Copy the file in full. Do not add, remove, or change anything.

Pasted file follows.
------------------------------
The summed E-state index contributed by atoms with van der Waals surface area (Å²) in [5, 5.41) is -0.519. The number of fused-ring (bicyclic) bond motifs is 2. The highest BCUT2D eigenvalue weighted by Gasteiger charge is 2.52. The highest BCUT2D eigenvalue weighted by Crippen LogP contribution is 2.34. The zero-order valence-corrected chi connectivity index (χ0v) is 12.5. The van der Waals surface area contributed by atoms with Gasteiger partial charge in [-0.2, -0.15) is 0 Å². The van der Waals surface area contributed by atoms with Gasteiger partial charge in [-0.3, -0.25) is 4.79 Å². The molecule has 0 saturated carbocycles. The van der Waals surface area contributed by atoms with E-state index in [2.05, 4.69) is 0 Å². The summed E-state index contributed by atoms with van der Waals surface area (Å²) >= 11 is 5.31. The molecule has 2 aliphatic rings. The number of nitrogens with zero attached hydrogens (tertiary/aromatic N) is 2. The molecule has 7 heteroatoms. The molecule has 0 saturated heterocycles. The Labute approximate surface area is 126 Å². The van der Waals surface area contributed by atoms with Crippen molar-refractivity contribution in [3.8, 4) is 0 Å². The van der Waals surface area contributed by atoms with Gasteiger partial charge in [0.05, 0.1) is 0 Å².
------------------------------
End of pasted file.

The summed E-state index contributed by atoms with van der Waals surface area (Å²) in [5, 5.41) is -0.519. The number of fused-ring (bicyclic) bond motifs is 2. The highest BCUT2D eigenvalue weighted by Gasteiger charge is 2.52. The highest BCUT2D eigenvalue weighted by Crippen LogP contribution is 2.34. The zero-order valence-corrected chi connectivity index (χ0v) is 12.5. The van der Waals surface area contributed by atoms with Gasteiger partial charge in [-0.2, -0.15) is 0 Å². The van der Waals surface area contributed by atoms with Gasteiger partial charge in [-0.3, -0.25) is 4.79 Å². The molecule has 0 saturated carbocycles. The van der Waals surface area contributed by atoms with E-state index in [2.05, 4.69) is 0 Å². The summed E-state index contributed by atoms with van der Waals surface area (Å²) >= 11 is 5.31. The molecule has 2 aliphatic rings. The number of nitrogens with zero attached hydrogens (tertiary/aromatic N) is 2. The molecule has 7 heteroatoms. The molecule has 0 saturated heterocycles. The Labute approximate surface area is 126 Å². The van der Waals surface area contributed by atoms with Crippen molar-refractivity contribution in [3.8, 4) is 0 Å². The van der Waals surface area contributed by atoms with Gasteiger partial charge in [0.05, 0.1) is 0 Å².